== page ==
2002 Findings on the Worst Forms of Child Labor - Nigeria
|Publisher||United States Department of Labor|
|Author||Bureau of International Labor Affairs|
|Publication Date||18 April 2003|
|Cite as||United States Department of Labor, 2002 Findings on the Worst Forms of Child Labor - Nigeria, 18 April 2003, available at: http://www.refworld.org/docid/48d748a335.html [accessed 2 May 2016]|
|Disclaimer||This is not a UNHCR publication. UNHCR is not responsible for, nor does it necessarily endorse, its content. Any views expressed are solely those of the author or publisher and do not necessarily reflect those of UNHCR, the United Nations or its Member States.|
Government Policies and Programs to Eliminate the Worst Forms of Child Labor
The Government of Nigeria became a member of ILO-IPEC in August 2000.2652 The government is implementing a USDOL-funded ILO-IPEC national program to eliminate child labor2653 and participates in a USDOL-funded ILO-IPEC regional project to combat the trafficking of children.2654 Working with ILO-IPEC, the government established a National Steering Committee on child labor in 2000.2655 The Nigerian Federal Office of Statistics is completing a national child labor survey funded by USDOL, with technical assistance from ILO-IPEC.2656
The Government of Nigeria has developed a national plan of action to combat child trafficking2657 and is working with ECOWAS to develop a regional action plan.2658 The government is participating in a program funded by USDOL and the Cocoa Global Issues Group that will seek to withdraw children from hazardous work in the cocoa sector, provide income generation and economic alternatives, and promote education.2659 In addition, the USAID-supported Sustainable Tree Crops Program is incorporating elements into its program and is coordinating with the USDOL-funded ILO-IPEC program to address child labor in the cocoa sector.2660 In July 2002, the International Institute of Tropical Agriculture (IITA) and national research collaborators completed a study of child labor in the cocoa industry in Cameroon, Côte d'Ivoire, Ghana and Nigeria.2661 The Government of Nigeria is working with the Global Program against Trafficking in Human Beings of the UN Office on Drugs and Crime (UNODC) to strengthen anti-trafficking efforts for women and children. UNODC is providing technical assistance in areas such as research and law enforcement training.2662
In 1999, the government relaunched a Universal Basic Education Scheme, which aims to promote access to education, reduce the incidence of drop-out, provide alternative education to dropouts, and ensure the acquisition of life skills in school.2663 In September 2002, the Government of Nigeria was approved to receive funding in the amount of USD 101 million to support this project.2664
Incidence and Nature of Child Labor
In 2000, the ILO estimated 23.9 percent of children ages 10 to 14 years in Nigeria were working.2665 Children work in agriculture, usually on family farms, in fishing, and with cattle herding.2666 Children also work on commercial farms.2667 Within the non-agricultural informal sector, children work in domestic service, cottage industries and public places. Children work in public markets and streets as hawkers, vendors, stall minders, beggars, car washers, scavengers, bus conductors, and head-loaders.2668 Children work in cottage industries as mechanics, tire repairers, metal workers, carpenters, tailors, weavers, barbers and hairdressers.2669 Child begging is especially widespread in northern Nigeria.2670
Child prostitution is common in many cities in Nigeria,2671 and the average age of commercial sex workers is reportedly 16 years.2672 Nigeria is a source, transit and destination country for trafficked persons, including children.2673 Children from Benin and other African countries are trafficked to Nigeria, where some are forced to work as prostitutes2674 or in domestic and agricultural labor.2675 Children are trafficked for domestic and agricultural labor to Benin, Cameroon, Gabon, and Togo,2676 and there have been reports of children trafficked to Europe for sexual exploitation.2677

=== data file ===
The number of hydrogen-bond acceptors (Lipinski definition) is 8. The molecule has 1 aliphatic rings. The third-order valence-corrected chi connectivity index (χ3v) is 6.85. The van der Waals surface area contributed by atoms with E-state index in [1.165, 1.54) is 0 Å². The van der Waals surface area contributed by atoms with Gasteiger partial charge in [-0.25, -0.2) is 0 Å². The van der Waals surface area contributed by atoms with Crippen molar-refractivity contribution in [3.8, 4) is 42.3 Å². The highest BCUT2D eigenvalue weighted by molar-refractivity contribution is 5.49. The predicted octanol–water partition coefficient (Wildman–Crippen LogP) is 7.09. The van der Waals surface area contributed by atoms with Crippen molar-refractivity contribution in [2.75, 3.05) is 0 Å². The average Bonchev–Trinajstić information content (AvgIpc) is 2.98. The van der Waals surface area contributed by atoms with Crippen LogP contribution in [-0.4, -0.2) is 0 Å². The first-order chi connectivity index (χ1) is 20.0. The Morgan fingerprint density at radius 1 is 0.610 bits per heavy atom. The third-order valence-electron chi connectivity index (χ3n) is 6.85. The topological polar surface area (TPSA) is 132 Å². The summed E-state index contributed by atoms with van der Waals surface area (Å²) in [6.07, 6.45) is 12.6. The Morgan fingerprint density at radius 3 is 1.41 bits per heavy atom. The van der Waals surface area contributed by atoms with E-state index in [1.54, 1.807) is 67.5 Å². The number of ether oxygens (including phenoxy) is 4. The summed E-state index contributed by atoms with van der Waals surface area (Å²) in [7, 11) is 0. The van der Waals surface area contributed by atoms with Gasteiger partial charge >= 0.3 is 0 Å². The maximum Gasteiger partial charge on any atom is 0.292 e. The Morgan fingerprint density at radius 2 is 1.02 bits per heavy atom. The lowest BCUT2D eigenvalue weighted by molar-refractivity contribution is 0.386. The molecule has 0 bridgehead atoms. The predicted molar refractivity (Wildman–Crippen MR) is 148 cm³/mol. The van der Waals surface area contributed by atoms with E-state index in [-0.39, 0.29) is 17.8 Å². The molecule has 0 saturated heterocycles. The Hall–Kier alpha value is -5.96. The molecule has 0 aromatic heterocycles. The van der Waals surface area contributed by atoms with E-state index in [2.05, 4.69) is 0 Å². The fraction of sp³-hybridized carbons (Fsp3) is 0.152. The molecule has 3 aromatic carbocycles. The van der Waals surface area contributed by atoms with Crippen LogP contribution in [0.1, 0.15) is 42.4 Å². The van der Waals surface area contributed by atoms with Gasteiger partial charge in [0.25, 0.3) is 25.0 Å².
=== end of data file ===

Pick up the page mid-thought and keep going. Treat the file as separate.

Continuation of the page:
Education in Nigeria is compulsory for nine years.2678 In 1996, the gross primary enrollment rate was 81.9 percent.2679 In 1999, the net primary attendance rate was 55 percent.2680 Compulsory primary education is often not provided.2681 Federal government expenditures on education fell consistently in the 1980s and 1990s, and in 1998 were 77 percent less than in 1980. The Nigerian government has estimated that budgetary allocations for all levels of education are in the range of 2 to 3 percent of GDP, well below that of other African countries.2682
Child Labor Laws and Enforcement
The Labor Act sets the minimum age at 12 years for employment and apprenticeships, except for light agricultural or domestic work performed for the family.2683 The law prohibits children under 12 years from lifting or carrying any load likely to injure physical development, and establishes a minimum age of 15 years for industrial work and maritime employment.2684 The law prohibits children under 16 years from working underground, on machines, at night, more than four consecutive hours, or more than eight hours a day.2685 The law also prohibits children under 18 years from any employment that is dangerous or immoral.2686 The law does not apply to domestic service.2687 Nigeria has no federal laws to address trafficking.2688
The Ministry of Labor, Employment and Productivity is responsible for enforcing legal provisions relating to conditions of work and protection of workers. However, there are few labor inspectors, and inspections are conducted only in the formal business sector where there are few occurrences of child labor.2689 Enforcement provisions have not deterred violations. As of November 2002, no recent child labor inspections had resulted in fines, penalties or convictions.2690 Investigations of child trafficking are hampered by widespread corruption among government, and particularly law enforcement, officials.2691
The Government of Nigeria ratified ILO Convention 138 and ILO Convention 182 on October 2, 2002.2692
2652 ILO-IPEC, All About IPEC: Programme Countries, [online] August 13, 2001 [cited November 4, 2002]; available from http://www.ilo.org/public/english/standards/ipec/about/countries/t_country.htm.
2653 ILO-IPEC, National Programme on the Elimination of Child Labour in Nigeria, NIR/99/05/060, Geneva, November 1999. The project began in January 2000 and will end in December 2002. See ILO-IPEC, National Programme on the Elimination of Child Labour in Nigeria, technical progress report, Geneva, September 9, 2002.